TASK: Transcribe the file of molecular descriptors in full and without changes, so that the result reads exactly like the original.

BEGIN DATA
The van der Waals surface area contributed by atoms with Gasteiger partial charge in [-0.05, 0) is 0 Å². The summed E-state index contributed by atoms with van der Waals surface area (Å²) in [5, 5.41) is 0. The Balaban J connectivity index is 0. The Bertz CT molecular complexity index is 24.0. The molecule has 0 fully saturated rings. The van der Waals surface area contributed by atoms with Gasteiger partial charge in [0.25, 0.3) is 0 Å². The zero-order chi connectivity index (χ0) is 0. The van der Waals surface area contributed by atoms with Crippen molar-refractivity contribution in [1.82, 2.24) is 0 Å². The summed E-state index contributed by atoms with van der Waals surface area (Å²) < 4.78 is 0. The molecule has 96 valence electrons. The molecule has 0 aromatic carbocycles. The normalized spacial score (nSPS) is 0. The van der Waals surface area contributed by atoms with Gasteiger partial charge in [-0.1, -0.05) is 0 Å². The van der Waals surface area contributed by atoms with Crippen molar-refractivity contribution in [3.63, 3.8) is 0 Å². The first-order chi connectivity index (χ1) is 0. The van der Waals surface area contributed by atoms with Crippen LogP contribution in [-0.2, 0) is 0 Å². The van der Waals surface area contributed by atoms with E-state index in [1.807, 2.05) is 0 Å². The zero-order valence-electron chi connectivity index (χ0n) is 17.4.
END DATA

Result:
The van der Waals surface area contributed by atoms with Gasteiger partial charge in [-0.05, 0) is 0 Å². The summed E-state index contributed by atoms with van der Waals surface area (Å²) in [5, 5.41) is 0. The Balaban J connectivity index is 0. The Bertz CT molecular complexity index is 24.0. The molecule has 0 fully saturated rings. The van der Waals surface area contributed by atoms with Gasteiger partial charge in [0.25, 0.3) is 0 Å². The zero-order chi connectivity index (χ0) is 0. The van der Waals surface area contributed by atoms with Crippen molar-refractivity contribution in [1.82, 2.24) is 0 Å². The summed E-state index contributed by atoms with van der Waals surface area (Å²) < 4.78 is 0. The molecule has 96 valence electrons. The molecule has 0 aromatic carbocycles. The normalized spacial score (nSPS) is 0. The van der Waals surface area contributed by atoms with Gasteiger partial charge in [-0.1, -0.05) is 0 Å². The van der Waals surface area contributed by atoms with Crippen molar-refractivity contribution in [3.63, 3.8) is 0 Å². The first-order chi connectivity index (χ1) is 0. The van der Waals surface area contributed by atoms with Crippen LogP contribution in [-0.2, 0) is 0 Å². The van der Waals surface area contributed by atoms with E-state index in [1.807, 2.05) is 0 Å². The zero-order valence-electron chi connectivity index (χ0n) is 17.4.